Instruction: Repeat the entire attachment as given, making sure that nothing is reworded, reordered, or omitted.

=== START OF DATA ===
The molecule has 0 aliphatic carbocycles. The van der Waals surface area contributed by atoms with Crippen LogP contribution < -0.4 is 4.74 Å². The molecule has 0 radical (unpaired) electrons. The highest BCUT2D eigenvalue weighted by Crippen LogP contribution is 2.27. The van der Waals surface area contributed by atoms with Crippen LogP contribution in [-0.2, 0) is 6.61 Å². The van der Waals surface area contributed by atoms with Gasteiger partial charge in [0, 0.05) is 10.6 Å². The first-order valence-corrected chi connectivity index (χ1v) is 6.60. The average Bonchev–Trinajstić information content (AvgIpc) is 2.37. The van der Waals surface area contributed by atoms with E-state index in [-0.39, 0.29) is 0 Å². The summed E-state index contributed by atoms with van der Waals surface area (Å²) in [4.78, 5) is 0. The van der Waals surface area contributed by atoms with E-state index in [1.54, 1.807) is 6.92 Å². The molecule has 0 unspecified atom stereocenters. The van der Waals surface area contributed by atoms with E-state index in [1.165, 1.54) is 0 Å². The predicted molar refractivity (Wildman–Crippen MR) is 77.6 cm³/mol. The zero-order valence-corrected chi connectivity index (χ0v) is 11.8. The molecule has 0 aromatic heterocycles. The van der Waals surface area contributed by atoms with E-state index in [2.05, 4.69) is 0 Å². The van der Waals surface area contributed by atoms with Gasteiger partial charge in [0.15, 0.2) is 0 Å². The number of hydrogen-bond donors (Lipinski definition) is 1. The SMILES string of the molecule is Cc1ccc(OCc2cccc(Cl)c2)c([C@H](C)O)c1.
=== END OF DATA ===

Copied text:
The molecule has 0 aliphatic carbocycles. The van der Waals surface area contributed by atoms with Crippen LogP contribution < -0.4 is 4.74 Å². The molecule has 0 radical (unpaired) electrons. The highest BCUT2D eigenvalue weighted by Crippen LogP contribution is 2.27. The van der Waals surface area contributed by atoms with Crippen LogP contribution in [-0.2, 0) is 6.61 Å². The van der Waals surface area contributed by atoms with Gasteiger partial charge in [0, 0.05) is 10.6 Å². The first-order valence-corrected chi connectivity index (χ1v) is 6.60. The average Bonchev–Trinajstić information content (AvgIpc) is 2.37. The van der Waals surface area contributed by atoms with E-state index in [-0.39, 0.29) is 0 Å². The summed E-state index contributed by atoms with van der Waals surface area (Å²) in [4.78, 5) is 0. The van der Waals surface area contributed by atoms with E-state index in [1.54, 1.807) is 6.92 Å². The molecule has 0 unspecified atom stereocenters. The van der Waals surface area contributed by atoms with E-state index in [1.165, 1.54) is 0 Å². The predicted molar refractivity (Wildman–Crippen MR) is 77.6 cm³/mol. The zero-order valence-corrected chi connectivity index (χ0v) is 11.8. The molecule has 0 aromatic heterocycles. The van der Waals surface area contributed by atoms with E-state index in [2.05, 4.69) is 0 Å². The van der Waals surface area contributed by atoms with Gasteiger partial charge in [0.15, 0.2) is 0 Å². The number of hydrogen-bond donors (Lipinski definition) is 1. The SMILES string of the molecule is Cc1ccc(OCc2cccc(Cl)c2)c([C@H](C)O)c1.